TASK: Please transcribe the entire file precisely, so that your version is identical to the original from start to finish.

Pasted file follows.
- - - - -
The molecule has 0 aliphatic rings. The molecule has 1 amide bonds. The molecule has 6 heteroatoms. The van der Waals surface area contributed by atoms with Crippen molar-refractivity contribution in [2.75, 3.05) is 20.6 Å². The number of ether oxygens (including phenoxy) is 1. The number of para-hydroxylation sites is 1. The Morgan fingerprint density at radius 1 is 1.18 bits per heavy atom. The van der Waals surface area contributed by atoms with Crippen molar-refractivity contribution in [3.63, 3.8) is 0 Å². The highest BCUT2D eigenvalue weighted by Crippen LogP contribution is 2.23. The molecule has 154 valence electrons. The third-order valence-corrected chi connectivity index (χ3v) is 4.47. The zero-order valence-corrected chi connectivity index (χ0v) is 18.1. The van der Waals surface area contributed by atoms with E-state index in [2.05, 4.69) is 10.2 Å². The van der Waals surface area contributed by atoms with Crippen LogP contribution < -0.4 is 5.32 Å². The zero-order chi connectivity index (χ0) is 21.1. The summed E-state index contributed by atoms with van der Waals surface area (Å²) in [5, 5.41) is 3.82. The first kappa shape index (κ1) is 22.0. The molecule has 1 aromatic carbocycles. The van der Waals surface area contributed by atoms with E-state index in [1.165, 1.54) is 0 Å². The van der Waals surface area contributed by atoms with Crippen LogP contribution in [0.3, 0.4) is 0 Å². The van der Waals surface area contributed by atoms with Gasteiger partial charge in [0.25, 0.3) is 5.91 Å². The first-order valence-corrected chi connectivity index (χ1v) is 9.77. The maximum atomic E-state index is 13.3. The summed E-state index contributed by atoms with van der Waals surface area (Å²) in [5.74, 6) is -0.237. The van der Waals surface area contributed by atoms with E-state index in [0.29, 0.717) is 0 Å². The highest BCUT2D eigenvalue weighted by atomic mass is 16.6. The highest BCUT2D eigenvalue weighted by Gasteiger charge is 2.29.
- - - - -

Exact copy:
The molecule has 0 aliphatic rings. The molecule has 1 amide bonds. The molecule has 6 heteroatoms. The van der Waals surface area contributed by atoms with Crippen molar-refractivity contribution in [2.75, 3.05) is 20.6 Å². The number of ether oxygens (including phenoxy) is 1. The number of para-hydroxylation sites is 1. The Morgan fingerprint density at radius 1 is 1.18 bits per heavy atom. The van der Waals surface area contributed by atoms with Crippen molar-refractivity contribution in [3.63, 3.8) is 0 Å². The highest BCUT2D eigenvalue weighted by Crippen LogP contribution is 2.23. The molecule has 154 valence electrons. The third-order valence-corrected chi connectivity index (χ3v) is 4.47. The zero-order valence-corrected chi connectivity index (χ0v) is 18.1. The van der Waals surface area contributed by atoms with E-state index in [2.05, 4.69) is 10.2 Å². The van der Waals surface area contributed by atoms with Crippen LogP contribution < -0.4 is 5.32 Å². The zero-order chi connectivity index (χ0) is 21.1. The summed E-state index contributed by atoms with van der Waals surface area (Å²) in [5, 5.41) is 3.82. The first kappa shape index (κ1) is 22.0. The molecule has 1 aromatic carbocycles. The van der Waals surface area contributed by atoms with E-state index in [1.165, 1.54) is 0 Å². The van der Waals surface area contributed by atoms with Crippen LogP contribution in [0.3, 0.4) is 0 Å². The van der Waals surface area contributed by atoms with Gasteiger partial charge in [0.25, 0.3) is 5.91 Å². The first-order valence-corrected chi connectivity index (χ1v) is 9.77. The maximum atomic E-state index is 13.3. The summed E-state index contributed by atoms with van der Waals surface area (Å²) in [5.74, 6) is -0.237. The van der Waals surface area contributed by atoms with E-state index in [0.29, 0.717) is 0 Å². The highest BCUT2D eigenvalue weighted by atomic mass is 16.6. The highest BCUT2D eigenvalue weighted by Gasteiger charge is 2.29.